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Is Wall Street Worried About Bernie?

(Claire Russel, Liberty Headlines) Even though self-proclaimed Democratic socialist Sen. Bernie Sanders, I-Vt., is now the Democratic front-runner, Wall Street investors don’t seem worried—in part because they don’t think he can win, according to CNN.

Andrew Hunter, senior U.S. economist at Capital Economics, wrote in a recent note to clients that he remained the underdog as far as market forecasters were concerned—the only question is when he’ll fold.

“The lack of any stock market reaction to Sanders’ surge suggests that investors either still don’t believe he can win the Democratic nomination against the more centrist candidates or, alternatively, that Sanders will win the nomination but, in doing so, his lack of appeal to independents makes it even more likely that Trump will be re-elected,” Hunt said.

If Sanders continues to surge, there “might be a more discernible hit to market sentiment,” he added..

But right now, the markets are operating under the assumption that Sanders will lose the nomination and Trump will win the general election. Between 80 and 90 percent of participants at Goldman Sachs’s client conferences thought Trump will win reelection in November, the banking company noted in a recent report.

But not everyone on Wall Street is confident that November is Trump’s to win. Goldman Sachs’s chief economist, Jan Hatzius, said that no matter who the Democratic nominee is, the projections “indicate a considerably closer runoff in November than suggested by the widespread view among investors that President Trump is a shoo-in for reelection.”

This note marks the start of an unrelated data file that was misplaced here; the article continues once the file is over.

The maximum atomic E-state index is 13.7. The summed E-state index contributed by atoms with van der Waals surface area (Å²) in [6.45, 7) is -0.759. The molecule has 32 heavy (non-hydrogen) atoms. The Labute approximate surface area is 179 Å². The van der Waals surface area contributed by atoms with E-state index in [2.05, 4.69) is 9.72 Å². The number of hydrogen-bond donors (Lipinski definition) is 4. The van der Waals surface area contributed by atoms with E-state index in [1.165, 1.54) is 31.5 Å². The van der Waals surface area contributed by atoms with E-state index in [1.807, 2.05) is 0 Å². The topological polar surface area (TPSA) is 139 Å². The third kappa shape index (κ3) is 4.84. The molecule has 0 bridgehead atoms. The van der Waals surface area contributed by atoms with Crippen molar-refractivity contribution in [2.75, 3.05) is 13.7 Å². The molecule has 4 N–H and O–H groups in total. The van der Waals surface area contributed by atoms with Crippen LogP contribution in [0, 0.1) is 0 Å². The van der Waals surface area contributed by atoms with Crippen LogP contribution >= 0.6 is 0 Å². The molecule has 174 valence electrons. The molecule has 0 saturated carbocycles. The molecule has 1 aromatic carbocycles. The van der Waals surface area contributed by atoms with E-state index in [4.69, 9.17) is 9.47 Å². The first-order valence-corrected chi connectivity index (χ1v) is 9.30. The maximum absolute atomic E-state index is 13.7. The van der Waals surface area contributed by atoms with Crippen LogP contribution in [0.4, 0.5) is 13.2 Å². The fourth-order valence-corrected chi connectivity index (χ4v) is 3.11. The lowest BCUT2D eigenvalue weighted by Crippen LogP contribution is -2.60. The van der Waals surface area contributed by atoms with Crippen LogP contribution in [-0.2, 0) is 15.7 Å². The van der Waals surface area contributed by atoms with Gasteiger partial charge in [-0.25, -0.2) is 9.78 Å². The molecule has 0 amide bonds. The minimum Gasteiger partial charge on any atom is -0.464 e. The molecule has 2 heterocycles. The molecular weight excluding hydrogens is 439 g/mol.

Trump is the preferred candidate among investors: “Four more years of Trump means four more years of an overall business-friendly economic agenda of low taxes and light regulation,” explained The Week’s James Pethokoukis. “Both Trump and Wall Street share a critical common interest: They want the Dow industrials to keep on climbing.”

Even if Sanders did win the general election, most investors are confident that a divided government would prevent Sanders from radically changing the economy.

“For Medicare-for-all or a wealth tax to become reality, it would require Democrats to sweep the presidency and both houses of Congress, and it would require them to assemble either a large-enough majority to avoid the Senate filibuster or a committed-enough majority to triumph in a bare-knuckled procedural fight,” JPMorgan told its clients.

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